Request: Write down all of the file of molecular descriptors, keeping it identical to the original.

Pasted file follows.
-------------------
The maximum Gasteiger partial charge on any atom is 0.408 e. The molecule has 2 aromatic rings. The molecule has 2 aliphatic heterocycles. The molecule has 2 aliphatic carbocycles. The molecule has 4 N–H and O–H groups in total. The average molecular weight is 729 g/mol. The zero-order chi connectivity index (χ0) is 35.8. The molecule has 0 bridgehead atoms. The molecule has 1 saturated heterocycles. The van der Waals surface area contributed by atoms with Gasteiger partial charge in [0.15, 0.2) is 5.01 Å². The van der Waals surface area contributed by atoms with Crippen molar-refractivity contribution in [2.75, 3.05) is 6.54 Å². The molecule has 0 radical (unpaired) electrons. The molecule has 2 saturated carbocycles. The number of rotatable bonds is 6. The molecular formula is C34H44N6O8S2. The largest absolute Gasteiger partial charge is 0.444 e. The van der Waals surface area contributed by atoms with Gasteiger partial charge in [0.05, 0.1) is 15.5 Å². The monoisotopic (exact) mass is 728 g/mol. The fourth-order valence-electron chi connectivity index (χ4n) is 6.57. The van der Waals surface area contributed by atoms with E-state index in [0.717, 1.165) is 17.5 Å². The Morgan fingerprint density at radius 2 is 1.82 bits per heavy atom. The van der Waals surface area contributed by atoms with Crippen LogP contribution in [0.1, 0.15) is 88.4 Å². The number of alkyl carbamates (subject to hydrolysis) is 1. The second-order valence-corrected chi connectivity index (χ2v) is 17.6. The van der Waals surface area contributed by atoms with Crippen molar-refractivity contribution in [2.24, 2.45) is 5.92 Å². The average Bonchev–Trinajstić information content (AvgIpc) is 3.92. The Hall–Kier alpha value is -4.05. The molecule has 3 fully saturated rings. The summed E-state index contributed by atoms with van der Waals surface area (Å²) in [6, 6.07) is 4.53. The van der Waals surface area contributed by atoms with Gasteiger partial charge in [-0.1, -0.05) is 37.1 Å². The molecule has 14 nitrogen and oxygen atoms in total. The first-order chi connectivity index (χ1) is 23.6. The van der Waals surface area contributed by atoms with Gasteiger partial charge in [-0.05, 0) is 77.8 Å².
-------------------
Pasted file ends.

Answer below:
The maximum Gasteiger partial charge on any atom is 0.408 e. The molecule has 2 aromatic rings. The molecule has 2 aliphatic heterocycles. The molecule has 2 aliphatic carbocycles. The molecule has 4 N–H and O–H groups in total. The average molecular weight is 729 g/mol. The zero-order chi connectivity index (χ0) is 35.8. The molecule has 0 bridgehead atoms. The molecule has 1 saturated heterocycles. The van der Waals surface area contributed by atoms with Gasteiger partial charge in [0.15, 0.2) is 5.01 Å². The van der Waals surface area contributed by atoms with Crippen molar-refractivity contribution in [2.75, 3.05) is 6.54 Å². The molecule has 0 radical (unpaired) electrons. The molecule has 2 saturated carbocycles. The number of rotatable bonds is 6. The molecular formula is C34H44N6O8S2. The largest absolute Gasteiger partial charge is 0.444 e. The van der Waals surface area contributed by atoms with Gasteiger partial charge in [0.05, 0.1) is 15.5 Å². The monoisotopic (exact) mass is 728 g/mol. The fourth-order valence-electron chi connectivity index (χ4n) is 6.57. The van der Waals surface area contributed by atoms with E-state index in [0.717, 1.165) is 17.5 Å². The Morgan fingerprint density at radius 2 is 1.82 bits per heavy atom. The van der Waals surface area contributed by atoms with Crippen LogP contribution in [0.1, 0.15) is 88.4 Å². The number of alkyl carbamates (subject to hydrolysis) is 1. The second-order valence-corrected chi connectivity index (χ2v) is 17.6. The van der Waals surface area contributed by atoms with Crippen molar-refractivity contribution in [2.24, 2.45) is 5.92 Å². The average Bonchev–Trinajstić information content (AvgIpc) is 3.92. The Hall–Kier alpha value is -4.05. The molecule has 3 fully saturated rings. The summed E-state index contributed by atoms with van der Waals surface area (Å²) in [6, 6.07) is 4.53. The van der Waals surface area contributed by atoms with Gasteiger partial charge in [-0.1, -0.05) is 37.1 Å². The molecule has 14 nitrogen and oxygen atoms in total. The first-order chi connectivity index (χ1) is 23.6. The van der Waals surface area contributed by atoms with Gasteiger partial charge in [-0.05, 0) is 77.8 Å².